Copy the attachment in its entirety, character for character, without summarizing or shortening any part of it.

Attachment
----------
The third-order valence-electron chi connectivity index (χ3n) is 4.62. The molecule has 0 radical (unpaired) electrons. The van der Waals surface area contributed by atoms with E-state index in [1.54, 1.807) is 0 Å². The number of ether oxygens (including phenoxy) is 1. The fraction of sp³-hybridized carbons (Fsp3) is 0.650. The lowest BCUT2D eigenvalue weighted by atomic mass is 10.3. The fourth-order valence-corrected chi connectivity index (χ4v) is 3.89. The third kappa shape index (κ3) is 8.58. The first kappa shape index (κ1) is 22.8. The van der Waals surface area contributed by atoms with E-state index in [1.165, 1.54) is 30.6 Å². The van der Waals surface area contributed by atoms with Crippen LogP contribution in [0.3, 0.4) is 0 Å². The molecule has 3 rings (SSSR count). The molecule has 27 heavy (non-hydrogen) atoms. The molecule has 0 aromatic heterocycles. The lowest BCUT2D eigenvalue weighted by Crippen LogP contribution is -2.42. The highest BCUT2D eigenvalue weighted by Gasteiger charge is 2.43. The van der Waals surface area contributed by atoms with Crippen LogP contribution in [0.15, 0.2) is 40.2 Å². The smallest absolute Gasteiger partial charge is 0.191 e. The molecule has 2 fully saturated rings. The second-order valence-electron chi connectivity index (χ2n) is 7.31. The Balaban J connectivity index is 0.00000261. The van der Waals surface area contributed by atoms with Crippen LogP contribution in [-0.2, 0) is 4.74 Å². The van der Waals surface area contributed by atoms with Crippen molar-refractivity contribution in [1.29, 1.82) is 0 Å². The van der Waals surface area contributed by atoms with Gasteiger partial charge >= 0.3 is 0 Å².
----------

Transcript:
The third-order valence-electron chi connectivity index (χ3n) is 4.62. The molecule has 0 radical (unpaired) electrons. The van der Waals surface area contributed by atoms with E-state index in [1.54, 1.807) is 0 Å². The number of ether oxygens (including phenoxy) is 1. The fraction of sp³-hybridized carbons (Fsp3) is 0.650. The lowest BCUT2D eigenvalue weighted by atomic mass is 10.3. The fourth-order valence-corrected chi connectivity index (χ4v) is 3.89. The third kappa shape index (κ3) is 8.58. The first kappa shape index (κ1) is 22.8. The van der Waals surface area contributed by atoms with E-state index in [1.165, 1.54) is 30.6 Å². The van der Waals surface area contributed by atoms with Crippen LogP contribution in [0.3, 0.4) is 0 Å². The molecule has 3 rings (SSSR count). The molecule has 27 heavy (non-hydrogen) atoms. The molecule has 0 aromatic heterocycles. The lowest BCUT2D eigenvalue weighted by Crippen LogP contribution is -2.42. The highest BCUT2D eigenvalue weighted by Gasteiger charge is 2.43. The van der Waals surface area contributed by atoms with Crippen LogP contribution in [0.15, 0.2) is 40.2 Å². The smallest absolute Gasteiger partial charge is 0.191 e. The molecule has 2 fully saturated rings. The second-order valence-electron chi connectivity index (χ2n) is 7.31. The Balaban J connectivity index is 0.00000261. The van der Waals surface area contributed by atoms with Crippen LogP contribution in [-0.2, 0) is 4.74 Å². The van der Waals surface area contributed by atoms with Crippen molar-refractivity contribution in [1.29, 1.82) is 0 Å². The van der Waals surface area contributed by atoms with Gasteiger partial charge >= 0.3 is 0 Å².